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At the next meeting of the Medical Society of New Jersey, to be held at Asbury Park, on the fourth Tuesday in June, 1896, an important proposition, as indicated in our caption, will be discussed. It foreshadows the adoption of an entente cordiale fostering a spirit of harmony among professional men. The points involved as regards the physician are the avoidance of discrimination in favor of one pharmacist to the detriment of others, except for dishonesty or ignorance, the refusal of gratuities, the monopoly of secret formulas, and encroachments upon the superior technical skill of the trained pharmacist.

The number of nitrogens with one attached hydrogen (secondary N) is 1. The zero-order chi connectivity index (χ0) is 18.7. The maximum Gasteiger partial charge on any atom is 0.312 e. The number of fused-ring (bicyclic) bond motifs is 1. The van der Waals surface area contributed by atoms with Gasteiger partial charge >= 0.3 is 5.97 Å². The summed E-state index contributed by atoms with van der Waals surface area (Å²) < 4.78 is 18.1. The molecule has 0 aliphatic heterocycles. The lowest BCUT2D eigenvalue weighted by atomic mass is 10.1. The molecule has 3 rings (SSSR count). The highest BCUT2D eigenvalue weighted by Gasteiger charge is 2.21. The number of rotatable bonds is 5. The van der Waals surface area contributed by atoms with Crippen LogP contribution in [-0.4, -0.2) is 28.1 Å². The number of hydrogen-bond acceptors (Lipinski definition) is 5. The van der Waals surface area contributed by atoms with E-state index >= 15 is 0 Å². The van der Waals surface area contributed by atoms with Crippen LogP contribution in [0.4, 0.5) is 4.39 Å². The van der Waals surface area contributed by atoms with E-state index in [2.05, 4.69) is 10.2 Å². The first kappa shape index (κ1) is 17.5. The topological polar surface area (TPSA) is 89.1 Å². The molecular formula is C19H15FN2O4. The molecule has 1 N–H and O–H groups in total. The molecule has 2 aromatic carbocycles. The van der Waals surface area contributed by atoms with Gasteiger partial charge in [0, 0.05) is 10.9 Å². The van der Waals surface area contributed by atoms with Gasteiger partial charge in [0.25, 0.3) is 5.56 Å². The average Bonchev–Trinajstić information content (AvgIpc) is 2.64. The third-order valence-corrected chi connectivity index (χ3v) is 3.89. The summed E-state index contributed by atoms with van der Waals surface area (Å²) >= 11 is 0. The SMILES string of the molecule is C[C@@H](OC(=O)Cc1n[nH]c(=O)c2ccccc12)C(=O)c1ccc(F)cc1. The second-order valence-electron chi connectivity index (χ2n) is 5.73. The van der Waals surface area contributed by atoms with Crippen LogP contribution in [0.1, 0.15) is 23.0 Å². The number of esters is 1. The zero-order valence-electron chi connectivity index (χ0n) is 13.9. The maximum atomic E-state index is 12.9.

On the part of the pharmacist, his duties forbid the recommendation of drugs for specific purposes, as by advertisement or otherwise, the diagnosis of disease without proper medical training, and the distribution of printed matter to physicians setting forth therapeutic indications for the use of drugs or medicinal preparations.
As regards the
IMPROVED RECIPROCAL RELATIONS OF PHYSICIANS AND PHARMACISTS. JAMA. 1896;XXVI(12):587. doi:10.1001/jama.1896.02430640039007
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